Here is a list of the criminal justice bills that passed this year and now await the governor’s signature:
- HB 657 – Makes it a felony to knowingly give a firearm to any person convicted of a felony or on first offender probation.
- HB 673 – Distracted Driving Bill that requires hands-free use of cell phones and other technology.
- HB 732 – Expands definition of sex trafficking and increases the penalty.
- HB 751 – Creates the Georgia Emergency Communications Authority.
- HB 765 – CJ’s Law – increases penalties for hit and run accidents that result in death or serious injury.
- HB 803 – Prohibits trafficking a disabled adult, elder person, or resident.
- HB 890 – Creates penalties for using a fire exit after shoplifting.
- HB 834 – Provides for the termination of a lease when the lessee is the victim of family violence.
- HR 913 – House Study Committee on Incorporating Law Enforcement in the Pathway to Treatment and Social Services for Persons Having Challenges with Drug Use and Mental Health.
- SB 315 – Creates the new crime of unauthorized computer access.
- SB 369 – Requires $5 of pretrial diversion fees be given to the Peace Officers’ Annuity and Benefit Fund.
- SB 407 – Reforms to misdemeanor bail, conversion of fines and fees to community service, retroactive first offender, behavioral incentive dates and sentencing enhancements for certain firearm offenses.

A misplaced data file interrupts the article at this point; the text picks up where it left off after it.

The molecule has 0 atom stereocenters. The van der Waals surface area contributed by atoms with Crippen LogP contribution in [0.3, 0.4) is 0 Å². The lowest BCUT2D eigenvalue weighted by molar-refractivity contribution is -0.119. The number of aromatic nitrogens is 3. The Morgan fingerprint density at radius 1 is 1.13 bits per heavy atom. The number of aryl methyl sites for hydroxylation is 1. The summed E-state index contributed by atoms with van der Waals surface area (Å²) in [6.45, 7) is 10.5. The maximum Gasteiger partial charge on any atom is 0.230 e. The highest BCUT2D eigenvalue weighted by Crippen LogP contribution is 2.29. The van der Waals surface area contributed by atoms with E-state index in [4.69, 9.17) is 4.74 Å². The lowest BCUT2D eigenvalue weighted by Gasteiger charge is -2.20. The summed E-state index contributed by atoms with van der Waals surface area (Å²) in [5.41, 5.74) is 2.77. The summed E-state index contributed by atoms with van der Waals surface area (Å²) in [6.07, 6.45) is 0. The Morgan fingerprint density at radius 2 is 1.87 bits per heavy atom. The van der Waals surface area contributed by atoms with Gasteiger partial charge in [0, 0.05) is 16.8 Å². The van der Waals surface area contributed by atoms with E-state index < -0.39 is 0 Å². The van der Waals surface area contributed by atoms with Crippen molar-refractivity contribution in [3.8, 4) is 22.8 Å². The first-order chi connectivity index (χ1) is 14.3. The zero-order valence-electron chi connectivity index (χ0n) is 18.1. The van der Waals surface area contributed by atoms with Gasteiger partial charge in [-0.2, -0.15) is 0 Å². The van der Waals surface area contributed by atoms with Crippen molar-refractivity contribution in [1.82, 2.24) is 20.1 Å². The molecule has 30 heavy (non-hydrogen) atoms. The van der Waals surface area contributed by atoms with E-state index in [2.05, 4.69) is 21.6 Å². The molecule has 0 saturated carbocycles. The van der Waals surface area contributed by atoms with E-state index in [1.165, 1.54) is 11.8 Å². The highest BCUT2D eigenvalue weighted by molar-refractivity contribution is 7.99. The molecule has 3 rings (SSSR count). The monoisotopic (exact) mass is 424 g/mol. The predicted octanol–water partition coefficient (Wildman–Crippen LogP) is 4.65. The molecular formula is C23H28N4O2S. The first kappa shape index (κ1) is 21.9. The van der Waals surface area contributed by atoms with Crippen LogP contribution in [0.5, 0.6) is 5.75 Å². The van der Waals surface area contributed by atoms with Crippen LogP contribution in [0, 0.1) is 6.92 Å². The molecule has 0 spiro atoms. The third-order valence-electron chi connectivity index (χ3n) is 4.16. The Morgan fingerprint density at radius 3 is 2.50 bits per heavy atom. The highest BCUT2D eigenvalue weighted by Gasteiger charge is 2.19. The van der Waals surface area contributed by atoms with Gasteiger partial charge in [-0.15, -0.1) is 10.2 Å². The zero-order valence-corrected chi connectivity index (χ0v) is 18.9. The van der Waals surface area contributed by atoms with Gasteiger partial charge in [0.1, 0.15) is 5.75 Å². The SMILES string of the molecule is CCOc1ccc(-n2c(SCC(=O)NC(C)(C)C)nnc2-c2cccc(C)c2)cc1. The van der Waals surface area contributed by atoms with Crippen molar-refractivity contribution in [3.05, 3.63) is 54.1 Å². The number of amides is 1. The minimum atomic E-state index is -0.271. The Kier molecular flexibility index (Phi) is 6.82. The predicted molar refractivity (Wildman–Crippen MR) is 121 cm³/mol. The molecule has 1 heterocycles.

- SR 146 – Marsy’s Law – proposes an amendment to the state’s constitution to acknowledge certain rights of crime victims.
- HB 740 – Prohibits any child (preschool – 3rd grade) from being expelled or suspended for more than 5 consecutive days unless drugs or weapons were involved.
- SB 336 – Prohibits the provider of electronic communications services from notifying a customer about a subpoena for the production of records used in furtherance of crimes against minors.
- SB 406 – Expands background checks for people working with vulnerable populations.
- SB 427 – Changes provisions relating to income, voluntary unemployment, and involuntary loss of income to account for a parent’s incarceration.
*Governor Deal has forty days to sign or veto a bill, but he does not have to sign a bill in order for it to become law.